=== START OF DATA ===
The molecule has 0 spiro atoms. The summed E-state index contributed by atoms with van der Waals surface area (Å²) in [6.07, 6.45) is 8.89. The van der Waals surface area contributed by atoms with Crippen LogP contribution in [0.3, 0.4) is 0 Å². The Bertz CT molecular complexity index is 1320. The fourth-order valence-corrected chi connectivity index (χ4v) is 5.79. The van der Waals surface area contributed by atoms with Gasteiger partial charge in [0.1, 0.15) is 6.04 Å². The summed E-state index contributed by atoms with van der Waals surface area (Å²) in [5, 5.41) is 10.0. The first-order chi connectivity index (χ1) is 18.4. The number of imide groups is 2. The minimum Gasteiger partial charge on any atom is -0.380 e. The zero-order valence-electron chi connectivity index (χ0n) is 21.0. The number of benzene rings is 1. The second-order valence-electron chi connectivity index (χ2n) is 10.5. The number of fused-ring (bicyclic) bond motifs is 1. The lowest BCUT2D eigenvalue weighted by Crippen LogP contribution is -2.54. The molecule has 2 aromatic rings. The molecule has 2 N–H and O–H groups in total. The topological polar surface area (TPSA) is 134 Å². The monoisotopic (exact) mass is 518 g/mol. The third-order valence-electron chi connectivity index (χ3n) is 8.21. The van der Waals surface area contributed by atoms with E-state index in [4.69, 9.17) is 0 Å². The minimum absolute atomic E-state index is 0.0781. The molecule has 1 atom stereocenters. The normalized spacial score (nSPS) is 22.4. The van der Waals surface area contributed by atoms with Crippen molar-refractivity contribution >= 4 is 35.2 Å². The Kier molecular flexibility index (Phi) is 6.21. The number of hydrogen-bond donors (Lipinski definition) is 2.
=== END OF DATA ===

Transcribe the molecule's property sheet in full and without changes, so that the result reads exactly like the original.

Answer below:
The molecule has 0 spiro atoms. The summed E-state index contributed by atoms with van der Waals surface area (Å²) in [6.07, 6.45) is 8.89. The van der Waals surface area contributed by atoms with Crippen LogP contribution in [0.3, 0.4) is 0 Å². The Bertz CT molecular complexity index is 1320. The fourth-order valence-corrected chi connectivity index (χ4v) is 5.79. The van der Waals surface area contributed by atoms with Gasteiger partial charge in [0.1, 0.15) is 6.04 Å². The summed E-state index contributed by atoms with van der Waals surface area (Å²) in [5, 5.41) is 10.0. The first-order chi connectivity index (χ1) is 18.4. The number of imide groups is 2. The minimum Gasteiger partial charge on any atom is -0.380 e. The zero-order valence-electron chi connectivity index (χ0n) is 21.0. The number of benzene rings is 1. The second-order valence-electron chi connectivity index (χ2n) is 10.5. The number of fused-ring (bicyclic) bond motifs is 1. The lowest BCUT2D eigenvalue weighted by Crippen LogP contribution is -2.54. The molecule has 2 aromatic rings. The molecule has 2 N–H and O–H groups in total. The topological polar surface area (TPSA) is 134 Å². The monoisotopic (exact) mass is 518 g/mol. The third-order valence-electron chi connectivity index (χ3n) is 8.21. The van der Waals surface area contributed by atoms with E-state index in [4.69, 9.17) is 0 Å². The minimum absolute atomic E-state index is 0.0781. The molecule has 1 atom stereocenters. The normalized spacial score (nSPS) is 22.4. The van der Waals surface area contributed by atoms with Crippen molar-refractivity contribution >= 4 is 35.2 Å². The Kier molecular flexibility index (Phi) is 6.21. The number of hydrogen-bond donors (Lipinski definition) is 2.